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Michael R. Williams named as university system chancellor replacement

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Fort Worth Health Science Center President Dr. Michael R. Williams has been named as the next UNT system chancellor, to replace Lesa Roe effective on Jan. 1.

“It’s a great opportunity to be a part of leading a team,” Williams said. “And […] have an opportunity to see what we can do to help students and their families.”

The official announcement was posted on the UNT system’s website Monday night after Williams completed the mandatory 21-day waiting period. Williams was previously named the sole finalist for the position.

“Dr. Williams is an accomplished leader and has deep familiarity with our UNT System as a UNT Health Science Center alumnus, former UNT System Regent and president of our Health Science Center in 2012,” Roe said.

A certified anesthesiologist, Williams also served as the CEO for Hill County Memorial Hospital in Fredericksburg for five years until 2013. His work in academia did not begin until he was appointed to the board of regents by former Gov. Rick Perry in 2011, where he stayed for only one year before becoming the HSC president.

“I enjoyed my time [on the board of regents],” Williams said. “I was there for about 15, 16 months, and it was an opportunity to see the university system from behind the curtain.”

The selection process for appointing a new chancellor is completed by the board of regents behind closed doors.

Williams’ quick selection process disappointed some UNT system faculty, who felt it was more closed-off than usual for chancellor appointments since they could not weigh in on the selection or following interviews.

“We were expecting a national search firm to conduct the search,” UNT Dallas Faculty Senate President Jennifer Baggerly said. “We were patiently waiting to be invited to be part of that search committee.”

To Baggerly’s surprise, the invite never came.

“We had asked [UNT Dallas] President [Robert] Mong to let the people forming the search committee know that the UNT Dallas faculty senate wanted to have a faculty representative,” Baggerly said.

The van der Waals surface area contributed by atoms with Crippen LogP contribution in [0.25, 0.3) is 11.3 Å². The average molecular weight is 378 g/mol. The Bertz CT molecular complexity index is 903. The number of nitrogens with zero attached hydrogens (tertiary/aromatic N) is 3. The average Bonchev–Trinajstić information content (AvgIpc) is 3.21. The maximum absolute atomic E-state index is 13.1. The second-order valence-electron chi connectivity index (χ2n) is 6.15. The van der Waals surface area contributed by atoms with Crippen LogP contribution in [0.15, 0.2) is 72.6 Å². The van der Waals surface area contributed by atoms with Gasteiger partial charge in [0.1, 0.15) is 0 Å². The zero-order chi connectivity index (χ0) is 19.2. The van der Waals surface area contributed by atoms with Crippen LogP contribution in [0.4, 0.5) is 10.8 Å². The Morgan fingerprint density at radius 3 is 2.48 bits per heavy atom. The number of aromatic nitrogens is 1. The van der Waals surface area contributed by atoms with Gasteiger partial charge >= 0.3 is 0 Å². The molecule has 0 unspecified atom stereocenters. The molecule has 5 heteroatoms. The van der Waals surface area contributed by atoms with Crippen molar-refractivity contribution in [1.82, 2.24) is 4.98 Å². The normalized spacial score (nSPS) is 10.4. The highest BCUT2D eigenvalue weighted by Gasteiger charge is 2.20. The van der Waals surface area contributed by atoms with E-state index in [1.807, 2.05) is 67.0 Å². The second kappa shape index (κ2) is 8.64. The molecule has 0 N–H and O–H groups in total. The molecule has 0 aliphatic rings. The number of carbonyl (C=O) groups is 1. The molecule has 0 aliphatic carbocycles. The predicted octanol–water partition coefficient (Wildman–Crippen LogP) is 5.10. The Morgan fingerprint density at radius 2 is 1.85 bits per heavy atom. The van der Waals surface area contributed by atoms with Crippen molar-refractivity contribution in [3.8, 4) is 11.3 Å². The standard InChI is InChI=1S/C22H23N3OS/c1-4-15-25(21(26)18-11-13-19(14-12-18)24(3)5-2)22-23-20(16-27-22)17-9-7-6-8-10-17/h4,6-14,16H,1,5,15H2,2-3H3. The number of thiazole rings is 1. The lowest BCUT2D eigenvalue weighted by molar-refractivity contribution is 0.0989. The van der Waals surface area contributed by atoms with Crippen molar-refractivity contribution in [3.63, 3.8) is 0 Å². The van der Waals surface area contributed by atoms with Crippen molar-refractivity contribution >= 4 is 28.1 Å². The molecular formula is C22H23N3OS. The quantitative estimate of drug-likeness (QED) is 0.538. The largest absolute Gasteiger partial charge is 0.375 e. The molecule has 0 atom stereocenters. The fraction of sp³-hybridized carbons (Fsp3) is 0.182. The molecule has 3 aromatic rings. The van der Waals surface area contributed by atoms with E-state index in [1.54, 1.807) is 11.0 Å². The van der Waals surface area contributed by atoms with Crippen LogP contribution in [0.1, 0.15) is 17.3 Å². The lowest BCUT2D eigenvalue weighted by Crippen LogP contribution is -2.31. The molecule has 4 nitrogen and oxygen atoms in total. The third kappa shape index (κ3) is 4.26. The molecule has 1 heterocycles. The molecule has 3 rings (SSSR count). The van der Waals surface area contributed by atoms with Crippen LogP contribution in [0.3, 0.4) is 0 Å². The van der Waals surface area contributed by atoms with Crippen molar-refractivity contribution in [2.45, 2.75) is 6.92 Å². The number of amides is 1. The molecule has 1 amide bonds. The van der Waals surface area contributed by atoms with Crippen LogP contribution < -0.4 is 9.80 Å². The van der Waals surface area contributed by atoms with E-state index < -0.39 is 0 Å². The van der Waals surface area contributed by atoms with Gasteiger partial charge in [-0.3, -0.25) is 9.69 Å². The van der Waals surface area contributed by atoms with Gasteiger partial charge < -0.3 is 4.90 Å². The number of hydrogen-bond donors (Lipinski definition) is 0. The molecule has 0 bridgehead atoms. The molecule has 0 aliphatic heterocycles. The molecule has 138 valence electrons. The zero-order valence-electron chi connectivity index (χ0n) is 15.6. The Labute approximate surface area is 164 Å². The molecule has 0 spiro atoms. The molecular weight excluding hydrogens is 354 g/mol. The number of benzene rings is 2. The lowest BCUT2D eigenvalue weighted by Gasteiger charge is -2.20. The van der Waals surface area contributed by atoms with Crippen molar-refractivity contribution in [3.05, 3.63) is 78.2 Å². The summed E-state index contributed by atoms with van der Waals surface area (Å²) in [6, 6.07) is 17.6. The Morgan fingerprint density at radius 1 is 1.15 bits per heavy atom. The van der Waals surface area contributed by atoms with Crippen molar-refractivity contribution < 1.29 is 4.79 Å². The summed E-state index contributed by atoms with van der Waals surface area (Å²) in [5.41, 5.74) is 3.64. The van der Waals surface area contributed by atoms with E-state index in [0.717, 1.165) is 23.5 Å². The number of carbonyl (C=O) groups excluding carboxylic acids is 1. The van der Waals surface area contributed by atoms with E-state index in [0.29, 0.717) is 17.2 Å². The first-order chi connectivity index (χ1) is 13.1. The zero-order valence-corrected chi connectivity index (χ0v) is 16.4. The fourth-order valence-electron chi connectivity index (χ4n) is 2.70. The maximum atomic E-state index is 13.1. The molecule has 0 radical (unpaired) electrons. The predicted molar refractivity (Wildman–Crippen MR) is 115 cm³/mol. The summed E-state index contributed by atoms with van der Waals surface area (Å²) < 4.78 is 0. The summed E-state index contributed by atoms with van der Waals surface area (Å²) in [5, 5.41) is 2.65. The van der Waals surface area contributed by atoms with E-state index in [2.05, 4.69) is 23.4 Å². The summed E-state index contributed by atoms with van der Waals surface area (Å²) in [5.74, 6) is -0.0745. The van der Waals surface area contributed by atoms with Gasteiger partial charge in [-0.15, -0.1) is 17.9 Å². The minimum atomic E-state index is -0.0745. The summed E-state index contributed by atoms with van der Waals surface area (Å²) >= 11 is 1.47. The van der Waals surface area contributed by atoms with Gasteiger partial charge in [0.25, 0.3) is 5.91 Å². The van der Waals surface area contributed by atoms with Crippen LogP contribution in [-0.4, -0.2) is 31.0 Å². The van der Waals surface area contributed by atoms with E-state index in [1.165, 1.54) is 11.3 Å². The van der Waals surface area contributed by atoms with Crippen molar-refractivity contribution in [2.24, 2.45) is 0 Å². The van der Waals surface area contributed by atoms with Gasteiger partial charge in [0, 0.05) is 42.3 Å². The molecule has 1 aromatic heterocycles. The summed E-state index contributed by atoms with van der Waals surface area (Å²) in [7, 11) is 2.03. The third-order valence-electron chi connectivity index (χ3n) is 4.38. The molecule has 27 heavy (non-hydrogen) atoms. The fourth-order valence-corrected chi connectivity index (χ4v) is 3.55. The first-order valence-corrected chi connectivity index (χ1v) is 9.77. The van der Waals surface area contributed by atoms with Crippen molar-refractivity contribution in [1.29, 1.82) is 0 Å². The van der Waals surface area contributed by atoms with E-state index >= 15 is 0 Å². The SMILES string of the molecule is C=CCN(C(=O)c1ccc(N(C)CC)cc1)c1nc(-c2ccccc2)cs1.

Williams said because of his position as president of HSC, he was an internal candidate and was reviewed as an applicant before the board of regents moved on to a national search.

“We were disappointed that the faculty senate was not involved in the search or allowed to provide feedback prior to the appointment of the new chancellor,” Baggerly said.

Williams said that he was approached four years ago for the chancellor position by a national search committee but declined, choosing to stay at HSC for a little longer. When Williams was approached for the job this time without the search committee, he said he thought the choice to focus internally was best for both him and other possible applicants.

“When you have internal candidates and you’re really leaning towards those, it’s not really always fair to external candidates to spend time and take a risk on applying for a job and letting [someone’s employer] find out they were thinking about leaving and put them at risk of losing their own job,” Williams said.

Baggerly said if system faculty were allowed to assist in the chancellor search, she and the other faculty senators could have helped the final applicants be more prepared for the position and help focus their agendas.

“The UNT Dallas faculty senate wanted to have some interaction and at least provide some feedback to the candidate before they were appointed to express our desire to have increased shared governance […],” Baggerly said. “We were disappointed that we didn’t have an opportunity.”

While Baggerly wished that the faculty senate was involved, she is still optimistic about Williams’ appointment and said she looks forward to working with him.

“He seems to be open to faculty input,” Baggerly said. “We’re just looking forward to him honoring the importance of faculty as he prepares the agenda for the university system.”

Williams said that he will be taking a few months to adjust to his new position and speak with as many faculty and students as he can to get the full picture of what he needs to focus on.

“I want to meet with faculty [and] the different faculty senates, I want to meet with staff [and] maybe students and just listen and be available to hear their ideas and their thoughts,” Williams said.

Williams’ HSC website profile praised him for his business skills and ability to nearly triple their reserves, something President Neal Smatresk believes is what regents look for most in a chancellor.

“The chancellor’s job is to run a system to make sure the guts of the universities’ interoperability functions are working well,” Smatresk said.

Another responsibility of the system chancellor is the ability to hire and fire presidents, something that Roe did not do in her four-year term.

Smatresk and Mong were hired before Roe by Chancellor Lee F. Jackson, who served 2002-2017. Jackson was also the chancellor who hired Williams as the HSC president in 2012.

Overall, Williams is excited to start the new year and spring semester as UNT’s new chancellor.

“I feel very prepared,” Williams said. “I’ve seen it from all different angles — the board role where we were in charge of the chancellor, to now being a president for nine years on one of the campuses and interacting with the other presidents.”

Image source UNTHSC.edu

Article Originally Published by Alex Reece on North Texas Daily

Source: North Texas Daily

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